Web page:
Almost 200 Ag-related groups are urging Congress to act quickly to prevent a rail strike that could shut down service late next week after two unions already rejected a proposed deal.
If the nation’s trains stop running, the nation’s ethanol biorefineries also stop running. The view from Renewable Fuels Association chief Geoff Cooper; “70 to 80-percent of the ethanol we produce in the U.S. is shipped by rail. And this isn’t just about jobs in the rail sector, it’s about jobs across the entire economy. And, certainly in the ethanol industry, we support 400,000 jobs. And 30-percent of what we produce in this country moves on rail, at some point.”
Which is why RFA and nearly 200 Ag related groups are asking Congress to act without an agreement by a November 19 deadline—and as the White House reconsiders its earlier stance against forcing a deal on the unions.
Cooper; “Well, I think the tune is already changing, and the Labor Secretary, in the last day or two has said, ‘look, if the railroads and unions can’t reach a new deal to avert a strike, then Congress is going to have to step in. But I do think, with the election out of the way, I think there’s every reason to believe that Congress would act.”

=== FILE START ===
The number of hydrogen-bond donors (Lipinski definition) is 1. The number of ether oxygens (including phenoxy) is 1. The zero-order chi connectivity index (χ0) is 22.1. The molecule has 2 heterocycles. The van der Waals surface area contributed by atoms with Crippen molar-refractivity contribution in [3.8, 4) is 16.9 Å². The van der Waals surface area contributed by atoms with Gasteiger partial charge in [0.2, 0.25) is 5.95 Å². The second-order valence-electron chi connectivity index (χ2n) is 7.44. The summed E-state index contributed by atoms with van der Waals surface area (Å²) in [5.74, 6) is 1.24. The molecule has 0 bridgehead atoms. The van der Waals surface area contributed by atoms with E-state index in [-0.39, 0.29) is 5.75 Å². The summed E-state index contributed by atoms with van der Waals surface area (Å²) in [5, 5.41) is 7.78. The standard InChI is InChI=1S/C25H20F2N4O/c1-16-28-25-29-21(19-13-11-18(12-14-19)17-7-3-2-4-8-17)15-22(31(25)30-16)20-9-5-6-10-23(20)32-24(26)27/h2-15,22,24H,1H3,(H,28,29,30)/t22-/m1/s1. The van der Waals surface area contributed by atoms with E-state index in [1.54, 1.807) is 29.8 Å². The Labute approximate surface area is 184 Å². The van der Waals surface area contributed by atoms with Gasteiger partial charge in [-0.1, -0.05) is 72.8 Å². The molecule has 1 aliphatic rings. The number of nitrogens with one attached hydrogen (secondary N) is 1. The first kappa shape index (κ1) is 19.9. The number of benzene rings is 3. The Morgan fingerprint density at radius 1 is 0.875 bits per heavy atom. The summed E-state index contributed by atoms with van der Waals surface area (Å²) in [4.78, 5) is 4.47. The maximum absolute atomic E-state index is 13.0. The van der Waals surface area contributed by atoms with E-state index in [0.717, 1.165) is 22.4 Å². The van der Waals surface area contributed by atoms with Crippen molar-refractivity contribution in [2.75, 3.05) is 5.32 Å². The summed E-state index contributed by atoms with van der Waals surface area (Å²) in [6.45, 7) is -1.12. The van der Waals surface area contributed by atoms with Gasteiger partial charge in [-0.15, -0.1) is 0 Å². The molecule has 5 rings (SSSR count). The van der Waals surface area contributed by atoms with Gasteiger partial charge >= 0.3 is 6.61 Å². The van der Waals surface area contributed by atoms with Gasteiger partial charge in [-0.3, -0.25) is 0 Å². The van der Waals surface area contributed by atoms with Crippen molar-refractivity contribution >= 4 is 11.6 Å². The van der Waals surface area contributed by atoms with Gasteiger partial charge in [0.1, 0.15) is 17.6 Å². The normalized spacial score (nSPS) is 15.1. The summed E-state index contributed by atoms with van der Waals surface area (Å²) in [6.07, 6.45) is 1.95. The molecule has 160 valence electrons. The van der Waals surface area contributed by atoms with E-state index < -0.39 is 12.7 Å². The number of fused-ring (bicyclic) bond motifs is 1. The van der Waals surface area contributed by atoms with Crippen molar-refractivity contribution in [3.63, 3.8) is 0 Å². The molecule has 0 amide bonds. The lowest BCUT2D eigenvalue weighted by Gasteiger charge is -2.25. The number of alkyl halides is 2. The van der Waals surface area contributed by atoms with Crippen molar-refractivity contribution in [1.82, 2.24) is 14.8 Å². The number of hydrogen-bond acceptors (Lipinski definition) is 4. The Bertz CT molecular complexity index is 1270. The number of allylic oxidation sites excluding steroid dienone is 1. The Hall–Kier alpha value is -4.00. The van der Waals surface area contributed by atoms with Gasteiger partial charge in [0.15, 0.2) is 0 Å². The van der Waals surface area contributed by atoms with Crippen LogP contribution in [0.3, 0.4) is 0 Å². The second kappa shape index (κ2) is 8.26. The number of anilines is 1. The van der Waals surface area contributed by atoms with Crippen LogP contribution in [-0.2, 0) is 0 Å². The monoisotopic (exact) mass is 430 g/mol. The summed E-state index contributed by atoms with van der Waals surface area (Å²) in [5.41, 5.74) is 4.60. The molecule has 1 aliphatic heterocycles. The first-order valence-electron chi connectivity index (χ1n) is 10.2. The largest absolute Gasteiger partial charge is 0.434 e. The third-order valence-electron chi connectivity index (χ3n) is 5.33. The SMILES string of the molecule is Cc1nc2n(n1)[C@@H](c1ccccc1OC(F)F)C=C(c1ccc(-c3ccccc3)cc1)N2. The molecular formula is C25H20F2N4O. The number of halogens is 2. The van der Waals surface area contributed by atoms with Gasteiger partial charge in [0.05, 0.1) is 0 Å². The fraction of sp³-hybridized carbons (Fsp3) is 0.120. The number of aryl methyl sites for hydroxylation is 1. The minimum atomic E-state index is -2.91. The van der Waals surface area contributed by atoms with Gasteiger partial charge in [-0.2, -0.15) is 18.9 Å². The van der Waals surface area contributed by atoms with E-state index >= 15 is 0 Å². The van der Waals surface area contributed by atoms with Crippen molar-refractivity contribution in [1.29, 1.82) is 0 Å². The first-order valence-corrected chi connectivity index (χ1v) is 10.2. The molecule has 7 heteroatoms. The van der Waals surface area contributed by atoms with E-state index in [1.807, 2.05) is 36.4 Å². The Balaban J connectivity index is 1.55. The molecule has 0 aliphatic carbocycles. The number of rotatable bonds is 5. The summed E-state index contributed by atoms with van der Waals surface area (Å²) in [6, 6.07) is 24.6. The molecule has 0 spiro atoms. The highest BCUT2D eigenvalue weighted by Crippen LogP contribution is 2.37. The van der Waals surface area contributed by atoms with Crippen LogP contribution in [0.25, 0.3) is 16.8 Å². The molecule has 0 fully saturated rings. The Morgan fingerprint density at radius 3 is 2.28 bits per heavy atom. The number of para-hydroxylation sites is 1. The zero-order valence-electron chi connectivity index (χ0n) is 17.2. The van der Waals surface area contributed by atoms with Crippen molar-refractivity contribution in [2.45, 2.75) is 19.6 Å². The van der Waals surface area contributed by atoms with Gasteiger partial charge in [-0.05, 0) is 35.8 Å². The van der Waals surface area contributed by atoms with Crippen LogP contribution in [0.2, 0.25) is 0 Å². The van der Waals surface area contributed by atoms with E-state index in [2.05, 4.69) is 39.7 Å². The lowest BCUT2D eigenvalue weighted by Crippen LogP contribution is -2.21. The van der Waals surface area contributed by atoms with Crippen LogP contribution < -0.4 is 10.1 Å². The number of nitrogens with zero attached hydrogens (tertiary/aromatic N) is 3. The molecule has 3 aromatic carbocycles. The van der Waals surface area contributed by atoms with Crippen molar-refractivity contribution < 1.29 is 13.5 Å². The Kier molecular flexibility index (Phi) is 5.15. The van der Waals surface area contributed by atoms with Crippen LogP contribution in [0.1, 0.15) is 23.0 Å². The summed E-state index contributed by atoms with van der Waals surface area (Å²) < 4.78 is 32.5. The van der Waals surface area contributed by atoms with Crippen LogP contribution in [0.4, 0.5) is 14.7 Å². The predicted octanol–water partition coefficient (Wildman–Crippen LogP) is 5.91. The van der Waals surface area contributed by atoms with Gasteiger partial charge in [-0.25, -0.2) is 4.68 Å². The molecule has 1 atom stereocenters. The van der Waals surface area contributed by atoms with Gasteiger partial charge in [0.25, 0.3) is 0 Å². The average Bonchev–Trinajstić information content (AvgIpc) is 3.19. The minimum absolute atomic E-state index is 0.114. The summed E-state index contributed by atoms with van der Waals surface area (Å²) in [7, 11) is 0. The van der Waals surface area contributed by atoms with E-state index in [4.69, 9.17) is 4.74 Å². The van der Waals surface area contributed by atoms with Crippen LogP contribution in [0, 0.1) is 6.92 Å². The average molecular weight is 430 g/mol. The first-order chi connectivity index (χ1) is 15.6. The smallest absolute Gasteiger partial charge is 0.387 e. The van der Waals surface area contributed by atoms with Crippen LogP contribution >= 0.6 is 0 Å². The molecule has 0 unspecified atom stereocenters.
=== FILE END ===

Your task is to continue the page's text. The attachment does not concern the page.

A rail shutdown meantime, would compound existing shipping problems like low water levels on the Mississippi.
Cooper; “Limitations on barge traffic, that is also affecting our industry’s ability to move product—and that’s both ethanol and distiller’s grains, our feed coproduct. And then you look at the trucking industry and the challenges that they’re facing, with a labor shortage and just not nearly as many trucks on the highways, as prior to the pandemic.”
A rail strike meantime could stymie critical farm inputs such as ammonia shipments that could be embargoed as early as November 14, the day Congress returns to session.